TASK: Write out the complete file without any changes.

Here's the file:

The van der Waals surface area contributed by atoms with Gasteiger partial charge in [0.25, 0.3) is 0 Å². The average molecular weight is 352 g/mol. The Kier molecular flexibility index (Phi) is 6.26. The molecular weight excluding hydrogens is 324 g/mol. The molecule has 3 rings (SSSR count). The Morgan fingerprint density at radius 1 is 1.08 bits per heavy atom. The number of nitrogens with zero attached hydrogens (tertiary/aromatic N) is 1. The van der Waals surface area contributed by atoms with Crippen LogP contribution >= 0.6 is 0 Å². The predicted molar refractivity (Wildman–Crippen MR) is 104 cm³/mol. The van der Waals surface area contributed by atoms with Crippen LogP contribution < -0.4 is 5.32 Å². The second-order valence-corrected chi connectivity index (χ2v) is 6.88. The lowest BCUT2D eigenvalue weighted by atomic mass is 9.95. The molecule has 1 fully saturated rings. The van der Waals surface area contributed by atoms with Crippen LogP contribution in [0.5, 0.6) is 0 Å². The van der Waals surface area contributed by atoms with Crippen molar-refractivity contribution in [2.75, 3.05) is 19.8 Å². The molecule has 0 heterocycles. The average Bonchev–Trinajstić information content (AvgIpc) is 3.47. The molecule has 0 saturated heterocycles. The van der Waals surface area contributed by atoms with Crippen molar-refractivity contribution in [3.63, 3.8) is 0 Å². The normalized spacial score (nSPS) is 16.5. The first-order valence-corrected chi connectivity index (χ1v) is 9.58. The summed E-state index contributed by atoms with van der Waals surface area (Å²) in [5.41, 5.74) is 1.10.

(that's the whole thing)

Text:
The van der Waals surface area contributed by atoms with Gasteiger partial charge in [0.25, 0.3) is 0 Å². The average molecular weight is 352 g/mol. The Kier molecular flexibility index (Phi) is 6.26. The molecular weight excluding hydrogens is 324 g/mol. The molecule has 3 rings (SSSR count). The Morgan fingerprint density at radius 1 is 1.08 bits per heavy atom. The number of nitrogens with zero attached hydrogens (tertiary/aromatic N) is 1. The van der Waals surface area contributed by atoms with Crippen LogP contribution >= 0.6 is 0 Å². The predicted molar refractivity (Wildman–Crippen MR) is 104 cm³/mol. The van der Waals surface area contributed by atoms with Crippen LogP contribution < -0.4 is 5.32 Å². The second-order valence-corrected chi connectivity index (χ2v) is 6.88. The lowest BCUT2D eigenvalue weighted by atomic mass is 9.95. The molecule has 1 fully saturated rings. The van der Waals surface area contributed by atoms with Crippen LogP contribution in [0.5, 0.6) is 0 Å². The van der Waals surface area contributed by atoms with Crippen molar-refractivity contribution in [2.75, 3.05) is 19.8 Å². The molecule has 0 heterocycles. The average Bonchev–Trinajstić information content (AvgIpc) is 3.47. The molecule has 0 saturated heterocycles. The van der Waals surface area contributed by atoms with Crippen molar-refractivity contribution in [3.63, 3.8) is 0 Å². The normalized spacial score (nSPS) is 16.5. The first-order valence-corrected chi connectivity index (χ1v) is 9.58. The summed E-state index contributed by atoms with van der Waals surface area (Å²) in [5.41, 5.74) is 1.10.